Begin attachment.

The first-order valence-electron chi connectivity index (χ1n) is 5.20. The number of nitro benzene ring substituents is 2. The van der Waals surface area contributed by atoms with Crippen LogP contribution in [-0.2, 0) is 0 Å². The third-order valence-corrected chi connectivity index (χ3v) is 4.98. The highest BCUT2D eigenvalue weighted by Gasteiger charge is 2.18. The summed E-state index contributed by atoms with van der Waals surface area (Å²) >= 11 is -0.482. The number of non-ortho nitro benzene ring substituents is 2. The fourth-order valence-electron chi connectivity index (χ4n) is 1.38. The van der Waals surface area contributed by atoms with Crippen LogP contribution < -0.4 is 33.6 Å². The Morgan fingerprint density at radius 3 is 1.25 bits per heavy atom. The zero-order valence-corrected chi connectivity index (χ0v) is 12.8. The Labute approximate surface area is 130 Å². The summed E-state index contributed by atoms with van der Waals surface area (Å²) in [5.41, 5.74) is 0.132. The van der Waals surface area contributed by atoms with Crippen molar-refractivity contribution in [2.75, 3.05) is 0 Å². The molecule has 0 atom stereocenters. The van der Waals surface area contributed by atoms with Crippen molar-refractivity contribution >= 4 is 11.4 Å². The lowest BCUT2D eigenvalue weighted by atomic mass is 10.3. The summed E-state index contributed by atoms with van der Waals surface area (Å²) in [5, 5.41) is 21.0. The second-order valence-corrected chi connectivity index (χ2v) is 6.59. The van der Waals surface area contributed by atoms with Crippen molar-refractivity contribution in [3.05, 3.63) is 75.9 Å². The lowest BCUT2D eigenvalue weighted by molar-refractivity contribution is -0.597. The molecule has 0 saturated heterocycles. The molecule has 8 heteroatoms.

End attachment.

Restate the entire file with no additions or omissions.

The first-order valence-electron chi connectivity index (χ1n) is 5.20. The number of nitro benzene ring substituents is 2. The van der Waals surface area contributed by atoms with Crippen LogP contribution in [-0.2, 0) is 0 Å². The third-order valence-corrected chi connectivity index (χ3v) is 4.98. The highest BCUT2D eigenvalue weighted by Gasteiger charge is 2.18. The summed E-state index contributed by atoms with van der Waals surface area (Å²) >= 11 is -0.482. The number of non-ortho nitro benzene ring substituents is 2. The fourth-order valence-electron chi connectivity index (χ4n) is 1.38. The van der Waals surface area contributed by atoms with Crippen LogP contribution < -0.4 is 33.6 Å². The Morgan fingerprint density at radius 3 is 1.25 bits per heavy atom. The zero-order valence-corrected chi connectivity index (χ0v) is 12.8. The Labute approximate surface area is 130 Å². The summed E-state index contributed by atoms with van der Waals surface area (Å²) in [5.41, 5.74) is 0.132. The van der Waals surface area contributed by atoms with Crippen molar-refractivity contribution in [2.75, 3.05) is 0 Å². The molecule has 0 atom stereocenters. The van der Waals surface area contributed by atoms with Crippen molar-refractivity contribution >= 4 is 11.4 Å². The lowest BCUT2D eigenvalue weighted by atomic mass is 10.3. The summed E-state index contributed by atoms with van der Waals surface area (Å²) in [5, 5.41) is 21.0. The second-order valence-corrected chi connectivity index (χ2v) is 6.59. The van der Waals surface area contributed by atoms with Crippen molar-refractivity contribution in [3.05, 3.63) is 75.9 Å². The lowest BCUT2D eigenvalue weighted by molar-refractivity contribution is -0.597. The molecule has 0 saturated heterocycles. The molecule has 8 heteroatoms.